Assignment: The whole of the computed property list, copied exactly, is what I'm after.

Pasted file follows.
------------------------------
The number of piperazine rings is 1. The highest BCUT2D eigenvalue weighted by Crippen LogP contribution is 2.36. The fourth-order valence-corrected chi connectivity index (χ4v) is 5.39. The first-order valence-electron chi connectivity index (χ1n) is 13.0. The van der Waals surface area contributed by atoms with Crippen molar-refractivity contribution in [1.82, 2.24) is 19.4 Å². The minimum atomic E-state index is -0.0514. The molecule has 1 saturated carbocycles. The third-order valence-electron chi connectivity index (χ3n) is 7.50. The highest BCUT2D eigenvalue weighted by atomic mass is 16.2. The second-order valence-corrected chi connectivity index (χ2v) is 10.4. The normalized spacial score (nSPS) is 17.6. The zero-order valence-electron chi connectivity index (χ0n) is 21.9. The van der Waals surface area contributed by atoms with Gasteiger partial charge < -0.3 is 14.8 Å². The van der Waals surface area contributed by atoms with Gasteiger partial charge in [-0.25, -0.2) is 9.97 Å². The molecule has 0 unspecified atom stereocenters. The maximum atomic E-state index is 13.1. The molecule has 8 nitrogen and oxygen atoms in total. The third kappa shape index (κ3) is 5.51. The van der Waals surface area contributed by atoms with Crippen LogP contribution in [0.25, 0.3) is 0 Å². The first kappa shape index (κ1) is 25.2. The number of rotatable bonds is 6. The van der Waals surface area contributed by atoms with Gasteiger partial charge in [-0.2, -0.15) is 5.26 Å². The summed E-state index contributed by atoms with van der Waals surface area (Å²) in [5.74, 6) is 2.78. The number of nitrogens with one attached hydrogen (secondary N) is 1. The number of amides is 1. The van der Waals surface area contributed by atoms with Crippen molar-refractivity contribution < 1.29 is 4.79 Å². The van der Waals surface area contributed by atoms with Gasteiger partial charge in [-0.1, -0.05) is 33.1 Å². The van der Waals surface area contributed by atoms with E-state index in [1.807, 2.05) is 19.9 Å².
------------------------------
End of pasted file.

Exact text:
The number of piperazine rings is 1. The highest BCUT2D eigenvalue weighted by Crippen LogP contribution is 2.36. The fourth-order valence-corrected chi connectivity index (χ4v) is 5.39. The first-order valence-electron chi connectivity index (χ1n) is 13.0. The van der Waals surface area contributed by atoms with Crippen molar-refractivity contribution in [1.82, 2.24) is 19.4 Å². The minimum atomic E-state index is -0.0514. The molecule has 1 saturated carbocycles. The third-order valence-electron chi connectivity index (χ3n) is 7.50. The highest BCUT2D eigenvalue weighted by atomic mass is 16.2. The second-order valence-corrected chi connectivity index (χ2v) is 10.4. The normalized spacial score (nSPS) is 17.6. The zero-order valence-electron chi connectivity index (χ0n) is 21.9. The van der Waals surface area contributed by atoms with Gasteiger partial charge < -0.3 is 14.8 Å². The van der Waals surface area contributed by atoms with Gasteiger partial charge in [-0.25, -0.2) is 9.97 Å². The molecule has 0 unspecified atom stereocenters. The maximum atomic E-state index is 13.1. The molecule has 8 nitrogen and oxygen atoms in total. The third kappa shape index (κ3) is 5.51. The van der Waals surface area contributed by atoms with Crippen LogP contribution in [0.25, 0.3) is 0 Å². The first kappa shape index (κ1) is 25.2. The number of rotatable bonds is 6. The van der Waals surface area contributed by atoms with Gasteiger partial charge in [-0.2, -0.15) is 5.26 Å². The summed E-state index contributed by atoms with van der Waals surface area (Å²) in [5.74, 6) is 2.78. The number of nitrogens with one attached hydrogen (secondary N) is 1. The number of amides is 1. The van der Waals surface area contributed by atoms with Crippen molar-refractivity contribution < 1.29 is 4.79 Å². The van der Waals surface area contributed by atoms with Gasteiger partial charge in [-0.1, -0.05) is 33.1 Å². The van der Waals surface area contributed by atoms with E-state index in [1.807, 2.05) is 19.9 Å².